Conference Coverage

How Does TBI Differ Among Older Patients?

Common measures may be poor indicators of injury severity in the geriatric population.


LOS ANGELES—Most older adults recover well from traumatic brain injury (TBI), according to research presented at the 70th Annual Meeting of the American Academy of Neurology. Compared with younger patients, older adults endorse less independence after injury, but are less likely to report TBI-related neurobehavioral symptoms. A greater burden of preinjury disability among the elderly may explain these apparently conflicting results, according to the researchers.

Geriatric TBI is “a silent and growing epidemic,” said Raquel Gardner, MD, Assistant Professor of Neurology at the University of California, San Francisco. Older adults have the highest incidence of TBI-related emergency department visits, hospitalizations, and deaths, according to 2013 data from the CDC. Most research has indicated that this population has worse outcomes of TBI than younger populations do. Few studies, however, have examined age-related differences in neurobehavioral outcomes of TBI.

Injury Was More Severe Among Older Patients

To address this gap in the literature, Dr. Gardner and colleagues examined data from the TRACK-TBI pilot study. Eligible patients presented to participating trauma centers within 24 hours of sustaining a TBI that was severe enough to warrant head CT. The TRACK-TBI study excluded participants with a diagnosis of dementia or any pre-existing condition that would impair their ability to complete outcome assessments. Patients’ neurobehavioral outcomes were evaluated prospectively with measures such as the Glasgow Outcome Scale Extended (GOSE), Craig Handicap Assessment and Reporting Technique-Short Form (CHART-SF), Brief Symptom Inventory (BSI-18), Rivermead Post-Concussion Questionnaire (RPQ), Posttraumatic Stress Disorder Checklist-Civilian (PCL-C), and the Satisfaction With Life Scale (SWLS).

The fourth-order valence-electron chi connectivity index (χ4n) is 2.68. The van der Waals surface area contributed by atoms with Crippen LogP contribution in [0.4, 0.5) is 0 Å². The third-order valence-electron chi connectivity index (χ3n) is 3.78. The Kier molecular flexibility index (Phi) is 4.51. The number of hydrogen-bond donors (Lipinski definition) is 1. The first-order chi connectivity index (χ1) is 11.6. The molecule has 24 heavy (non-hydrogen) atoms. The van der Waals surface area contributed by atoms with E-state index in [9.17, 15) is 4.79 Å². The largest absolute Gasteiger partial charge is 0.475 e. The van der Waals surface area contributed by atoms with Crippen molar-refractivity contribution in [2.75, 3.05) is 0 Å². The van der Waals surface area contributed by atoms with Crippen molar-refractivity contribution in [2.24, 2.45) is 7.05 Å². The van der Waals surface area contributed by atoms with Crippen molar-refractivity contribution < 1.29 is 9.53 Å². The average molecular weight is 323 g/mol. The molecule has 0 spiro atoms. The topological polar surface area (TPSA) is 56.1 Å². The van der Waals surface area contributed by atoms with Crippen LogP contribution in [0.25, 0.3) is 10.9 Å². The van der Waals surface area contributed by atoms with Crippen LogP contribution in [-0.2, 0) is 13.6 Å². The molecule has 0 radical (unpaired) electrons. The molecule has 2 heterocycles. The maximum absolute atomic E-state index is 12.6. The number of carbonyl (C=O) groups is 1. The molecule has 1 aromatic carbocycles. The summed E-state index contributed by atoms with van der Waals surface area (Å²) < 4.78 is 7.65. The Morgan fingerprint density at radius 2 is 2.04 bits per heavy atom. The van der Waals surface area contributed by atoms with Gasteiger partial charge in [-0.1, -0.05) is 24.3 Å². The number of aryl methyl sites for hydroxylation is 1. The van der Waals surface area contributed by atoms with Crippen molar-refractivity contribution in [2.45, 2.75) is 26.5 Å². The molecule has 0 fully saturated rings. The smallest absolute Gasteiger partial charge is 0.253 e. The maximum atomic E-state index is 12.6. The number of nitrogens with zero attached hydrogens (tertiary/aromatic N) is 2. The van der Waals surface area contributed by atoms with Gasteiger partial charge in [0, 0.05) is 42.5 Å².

Raquel Gardner, MD

Dr. Gardner and colleagues categorized 586 patients as young (ie, younger than 40), middle-aged (ie, ages 40 to 59), or older (ie, age 60 or older). They compared baseline features and six-month neurobehavioral outcomes between the three groups using χ2, analysis of variance, and regression modeling.

Patients’ age ranged from 16 to 94. At baseline, the prevalence of female sex and white race increased with increasing age. Older adults were less likely to report a prior history of TBI than the other two age groups. TBI resulted from a fall for most older patients. At presentation, Glasgow Coma Scale scores did not differ significantly between the three patient groups, and older adults were less likely to report having experienced loss of consciousness or posttraumatic amnesia than the other groups.


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